To listen as those who are taught

For my thoughts are not your thoughts, *
nor your ways my ways, says the Lord.
For as the heavens are higher than the earth, *
    so are my ways higher than your ways,
    and my thoughts than your thoughts. (Canticle 10, BCP 86)

I’m something of a professional know-it-all.

My job is to be the “expert,” helping the sales executives of my company by articulating a vision of patient flow in hospitals and demonstrating how our solutions have helped our clients achieve impressive outcomes.

I’m very good at what I do, and I have been doing it for nearly ten years with this company, both as a client and as a member of the sales team.

In that ten years, though, the company has added many new capabilities, acquired new technologies, and recruited lots of new people who bring their expertise into the mix. Frankly, it’s fun to have so many cool things to present on and talk about.

However, it’s often hard for us “know-it-alls” to become students again. It’s very easy to become so invested in the way you articulate your vision that you can’t hear new ideas. I struggle especially to really listen to how new leaders in the company articulate their vision of what we do.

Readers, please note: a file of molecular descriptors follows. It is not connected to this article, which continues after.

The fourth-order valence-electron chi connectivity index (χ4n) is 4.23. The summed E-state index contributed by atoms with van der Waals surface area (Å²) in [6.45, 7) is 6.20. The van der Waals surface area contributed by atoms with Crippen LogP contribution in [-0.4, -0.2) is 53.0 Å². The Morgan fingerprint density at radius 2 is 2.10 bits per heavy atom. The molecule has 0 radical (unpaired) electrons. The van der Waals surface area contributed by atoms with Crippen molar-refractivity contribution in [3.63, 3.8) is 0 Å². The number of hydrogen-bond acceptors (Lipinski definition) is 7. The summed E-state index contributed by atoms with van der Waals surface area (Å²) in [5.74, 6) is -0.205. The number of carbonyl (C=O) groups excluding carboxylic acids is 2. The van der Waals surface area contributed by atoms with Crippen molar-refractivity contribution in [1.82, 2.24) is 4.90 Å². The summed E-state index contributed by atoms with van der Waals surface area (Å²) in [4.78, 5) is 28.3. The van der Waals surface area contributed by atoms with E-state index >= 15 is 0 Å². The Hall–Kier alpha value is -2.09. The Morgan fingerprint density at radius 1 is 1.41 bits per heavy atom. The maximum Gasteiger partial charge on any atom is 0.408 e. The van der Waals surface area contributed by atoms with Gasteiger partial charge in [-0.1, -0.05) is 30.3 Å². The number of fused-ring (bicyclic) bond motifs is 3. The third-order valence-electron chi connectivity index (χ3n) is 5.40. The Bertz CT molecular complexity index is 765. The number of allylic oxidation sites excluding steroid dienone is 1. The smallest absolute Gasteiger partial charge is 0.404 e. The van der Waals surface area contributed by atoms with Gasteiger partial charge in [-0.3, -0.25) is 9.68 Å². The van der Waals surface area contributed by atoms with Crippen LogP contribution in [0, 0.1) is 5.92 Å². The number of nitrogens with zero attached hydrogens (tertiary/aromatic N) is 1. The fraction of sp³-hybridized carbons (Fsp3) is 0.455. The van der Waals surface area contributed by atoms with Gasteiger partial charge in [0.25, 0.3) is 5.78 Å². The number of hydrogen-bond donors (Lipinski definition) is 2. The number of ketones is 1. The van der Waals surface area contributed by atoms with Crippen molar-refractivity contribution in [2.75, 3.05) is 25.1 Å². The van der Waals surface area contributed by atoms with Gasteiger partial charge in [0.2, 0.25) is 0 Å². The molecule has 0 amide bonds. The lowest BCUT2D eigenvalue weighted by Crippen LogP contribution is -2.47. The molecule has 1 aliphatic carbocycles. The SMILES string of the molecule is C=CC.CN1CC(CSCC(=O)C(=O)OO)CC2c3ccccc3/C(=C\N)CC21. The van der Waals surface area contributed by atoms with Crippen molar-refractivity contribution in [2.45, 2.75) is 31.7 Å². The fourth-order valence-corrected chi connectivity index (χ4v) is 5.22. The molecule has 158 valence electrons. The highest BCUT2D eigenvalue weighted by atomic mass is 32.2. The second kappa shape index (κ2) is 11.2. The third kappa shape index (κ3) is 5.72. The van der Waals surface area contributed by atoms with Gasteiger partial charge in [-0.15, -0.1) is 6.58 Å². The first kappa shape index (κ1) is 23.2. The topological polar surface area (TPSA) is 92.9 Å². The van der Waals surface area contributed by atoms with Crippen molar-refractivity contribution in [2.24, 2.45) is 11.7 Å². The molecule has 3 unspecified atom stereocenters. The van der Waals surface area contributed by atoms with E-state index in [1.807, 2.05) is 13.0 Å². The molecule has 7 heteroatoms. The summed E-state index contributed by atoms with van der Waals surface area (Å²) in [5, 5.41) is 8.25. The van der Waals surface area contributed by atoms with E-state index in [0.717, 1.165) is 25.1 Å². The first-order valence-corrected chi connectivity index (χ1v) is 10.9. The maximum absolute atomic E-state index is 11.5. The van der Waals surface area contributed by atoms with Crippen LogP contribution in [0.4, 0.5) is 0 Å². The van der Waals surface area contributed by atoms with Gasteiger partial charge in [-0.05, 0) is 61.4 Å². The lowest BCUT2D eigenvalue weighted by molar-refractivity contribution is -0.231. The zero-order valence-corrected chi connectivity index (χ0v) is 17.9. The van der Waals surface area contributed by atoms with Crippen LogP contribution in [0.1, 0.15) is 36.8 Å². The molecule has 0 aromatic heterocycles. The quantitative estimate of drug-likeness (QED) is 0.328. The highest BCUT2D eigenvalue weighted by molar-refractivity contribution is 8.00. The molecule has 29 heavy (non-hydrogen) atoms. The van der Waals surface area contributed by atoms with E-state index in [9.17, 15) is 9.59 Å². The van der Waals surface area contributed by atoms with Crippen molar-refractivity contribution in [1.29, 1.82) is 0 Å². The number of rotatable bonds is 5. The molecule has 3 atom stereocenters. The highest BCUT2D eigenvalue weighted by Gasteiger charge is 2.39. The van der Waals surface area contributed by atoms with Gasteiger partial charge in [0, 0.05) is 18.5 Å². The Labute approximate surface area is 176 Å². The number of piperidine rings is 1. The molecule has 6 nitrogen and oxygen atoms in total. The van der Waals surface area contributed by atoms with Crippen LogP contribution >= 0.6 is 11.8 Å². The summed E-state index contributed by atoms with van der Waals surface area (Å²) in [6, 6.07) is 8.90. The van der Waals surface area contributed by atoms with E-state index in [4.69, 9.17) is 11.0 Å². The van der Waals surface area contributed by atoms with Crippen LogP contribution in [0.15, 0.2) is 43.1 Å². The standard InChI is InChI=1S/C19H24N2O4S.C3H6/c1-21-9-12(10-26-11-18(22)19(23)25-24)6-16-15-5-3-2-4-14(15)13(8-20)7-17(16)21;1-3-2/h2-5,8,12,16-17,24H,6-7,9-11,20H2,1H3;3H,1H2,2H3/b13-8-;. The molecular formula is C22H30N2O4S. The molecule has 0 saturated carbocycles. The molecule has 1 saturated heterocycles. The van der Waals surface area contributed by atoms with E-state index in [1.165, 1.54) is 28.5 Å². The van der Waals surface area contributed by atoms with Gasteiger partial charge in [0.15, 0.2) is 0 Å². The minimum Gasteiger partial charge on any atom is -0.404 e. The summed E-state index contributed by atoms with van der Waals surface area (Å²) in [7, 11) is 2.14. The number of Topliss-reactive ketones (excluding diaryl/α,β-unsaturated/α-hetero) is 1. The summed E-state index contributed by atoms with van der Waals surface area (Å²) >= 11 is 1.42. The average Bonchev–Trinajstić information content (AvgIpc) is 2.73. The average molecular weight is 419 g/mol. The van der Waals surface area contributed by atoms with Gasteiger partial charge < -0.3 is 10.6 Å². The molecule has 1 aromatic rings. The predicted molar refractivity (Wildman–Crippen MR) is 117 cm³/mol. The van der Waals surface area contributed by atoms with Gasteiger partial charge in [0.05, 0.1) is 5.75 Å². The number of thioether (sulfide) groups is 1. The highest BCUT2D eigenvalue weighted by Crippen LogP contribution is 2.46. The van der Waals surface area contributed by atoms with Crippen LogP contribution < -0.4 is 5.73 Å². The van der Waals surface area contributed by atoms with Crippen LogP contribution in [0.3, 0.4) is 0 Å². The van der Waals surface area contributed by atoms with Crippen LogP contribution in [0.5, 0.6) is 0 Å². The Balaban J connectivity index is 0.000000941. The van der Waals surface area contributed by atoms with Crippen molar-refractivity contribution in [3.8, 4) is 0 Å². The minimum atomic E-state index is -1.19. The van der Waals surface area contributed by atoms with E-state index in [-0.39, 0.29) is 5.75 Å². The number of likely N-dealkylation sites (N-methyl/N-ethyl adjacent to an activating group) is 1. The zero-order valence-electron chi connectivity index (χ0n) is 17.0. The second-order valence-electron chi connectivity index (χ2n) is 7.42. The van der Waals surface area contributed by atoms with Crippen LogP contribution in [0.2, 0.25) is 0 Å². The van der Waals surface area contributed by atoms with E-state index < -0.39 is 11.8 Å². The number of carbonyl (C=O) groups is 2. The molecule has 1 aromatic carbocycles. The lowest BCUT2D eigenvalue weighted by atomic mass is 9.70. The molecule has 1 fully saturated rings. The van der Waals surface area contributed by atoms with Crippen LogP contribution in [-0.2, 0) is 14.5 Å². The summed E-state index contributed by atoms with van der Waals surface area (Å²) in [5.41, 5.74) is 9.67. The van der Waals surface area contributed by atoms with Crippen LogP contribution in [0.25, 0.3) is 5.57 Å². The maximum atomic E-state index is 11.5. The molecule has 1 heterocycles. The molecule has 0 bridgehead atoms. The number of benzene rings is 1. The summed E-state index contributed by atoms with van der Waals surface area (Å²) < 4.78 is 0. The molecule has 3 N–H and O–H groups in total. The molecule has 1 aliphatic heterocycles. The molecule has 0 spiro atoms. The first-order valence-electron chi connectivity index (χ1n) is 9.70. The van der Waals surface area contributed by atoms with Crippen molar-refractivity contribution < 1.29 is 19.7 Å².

Copyright Mark Anderson www.andertoons.com

Isaiah the prophet describes this conundrum beautifully:

The Lord GOD has given me the tongue of a teacher, that I may know how to sustain the weary with a word. Morning by morning he wakens — wakens my ear to listen as those who are taught. The Lord GOD has opened my ear, and I was not rebellious, I did not turn backward. (Isaiah 50:4-5)

For me, this lesson has immediate import. I will be spending all of next week in meetings of our national sales team, where we will be learning about new product offerings and how they integrate (or will integrate) with our current solutions. We’ll even spend a day visiting a client hospital to hear how they use our solutions every day.

I’ll need to “listen as those who are taught” and resist the impulse to “turn backward” into the familiar content I know so well. Many of the people that I hear from next week that will not follow my usual script.

If I can listen carefully, then my new presentations will bear new fruit and my new demonstrations will “accomplish that which I purpose” (to continue Isaiah’s thought in Canticle 10).